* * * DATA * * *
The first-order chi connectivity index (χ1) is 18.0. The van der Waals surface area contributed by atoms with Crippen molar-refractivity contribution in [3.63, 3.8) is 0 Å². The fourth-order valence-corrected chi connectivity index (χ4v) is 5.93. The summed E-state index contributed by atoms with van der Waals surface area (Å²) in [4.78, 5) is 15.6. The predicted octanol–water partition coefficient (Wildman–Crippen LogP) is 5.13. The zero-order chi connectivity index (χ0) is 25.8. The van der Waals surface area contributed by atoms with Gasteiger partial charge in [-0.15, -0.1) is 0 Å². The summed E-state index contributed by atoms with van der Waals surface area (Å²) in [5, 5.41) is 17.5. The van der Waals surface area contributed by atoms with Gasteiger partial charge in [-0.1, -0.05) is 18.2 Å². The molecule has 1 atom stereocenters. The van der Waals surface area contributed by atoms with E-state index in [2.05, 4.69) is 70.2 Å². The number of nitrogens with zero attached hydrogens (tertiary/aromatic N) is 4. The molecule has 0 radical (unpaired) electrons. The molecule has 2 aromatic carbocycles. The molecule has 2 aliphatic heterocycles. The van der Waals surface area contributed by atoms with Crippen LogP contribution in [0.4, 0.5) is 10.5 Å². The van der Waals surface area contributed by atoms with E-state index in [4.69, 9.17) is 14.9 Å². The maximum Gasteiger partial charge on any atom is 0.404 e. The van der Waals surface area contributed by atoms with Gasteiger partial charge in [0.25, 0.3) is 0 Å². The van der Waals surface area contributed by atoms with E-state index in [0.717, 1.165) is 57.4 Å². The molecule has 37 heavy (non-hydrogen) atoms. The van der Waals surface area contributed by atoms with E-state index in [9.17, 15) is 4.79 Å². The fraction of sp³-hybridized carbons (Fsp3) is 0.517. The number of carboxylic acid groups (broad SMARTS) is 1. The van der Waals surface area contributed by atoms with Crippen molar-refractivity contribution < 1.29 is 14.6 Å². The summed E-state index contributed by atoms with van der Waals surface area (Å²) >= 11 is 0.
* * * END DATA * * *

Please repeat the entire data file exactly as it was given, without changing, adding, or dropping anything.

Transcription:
The first-order chi connectivity index (χ1) is 18.0. The van der Waals surface area contributed by atoms with Crippen molar-refractivity contribution in [3.63, 3.8) is 0 Å². The fourth-order valence-corrected chi connectivity index (χ4v) is 5.93. The summed E-state index contributed by atoms with van der Waals surface area (Å²) in [4.78, 5) is 15.6. The predicted octanol–water partition coefficient (Wildman–Crippen LogP) is 5.13. The zero-order chi connectivity index (χ0) is 25.8. The van der Waals surface area contributed by atoms with Gasteiger partial charge in [-0.15, -0.1) is 0 Å². The summed E-state index contributed by atoms with van der Waals surface area (Å²) in [5, 5.41) is 17.5. The van der Waals surface area contributed by atoms with Gasteiger partial charge in [-0.1, -0.05) is 18.2 Å². The molecule has 1 atom stereocenters. The van der Waals surface area contributed by atoms with E-state index in [2.05, 4.69) is 70.2 Å². The number of nitrogens with zero attached hydrogens (tertiary/aromatic N) is 4. The molecule has 0 radical (unpaired) electrons. The molecule has 2 aromatic carbocycles. The molecule has 2 aliphatic heterocycles. The van der Waals surface area contributed by atoms with Crippen LogP contribution in [0.4, 0.5) is 10.5 Å². The van der Waals surface area contributed by atoms with E-state index in [4.69, 9.17) is 14.9 Å². The maximum Gasteiger partial charge on any atom is 0.404 e. The van der Waals surface area contributed by atoms with Gasteiger partial charge in [0.25, 0.3) is 0 Å². The van der Waals surface area contributed by atoms with E-state index in [0.717, 1.165) is 57.4 Å². The molecule has 37 heavy (non-hydrogen) atoms. The van der Waals surface area contributed by atoms with E-state index in [9.17, 15) is 4.79 Å². The fraction of sp³-hybridized carbons (Fsp3) is 0.517. The number of carboxylic acid groups (broad SMARTS) is 1. The van der Waals surface area contributed by atoms with Crippen molar-refractivity contribution < 1.29 is 14.6 Å². The summed E-state index contributed by atoms with van der Waals surface area (Å²) >= 11 is 0.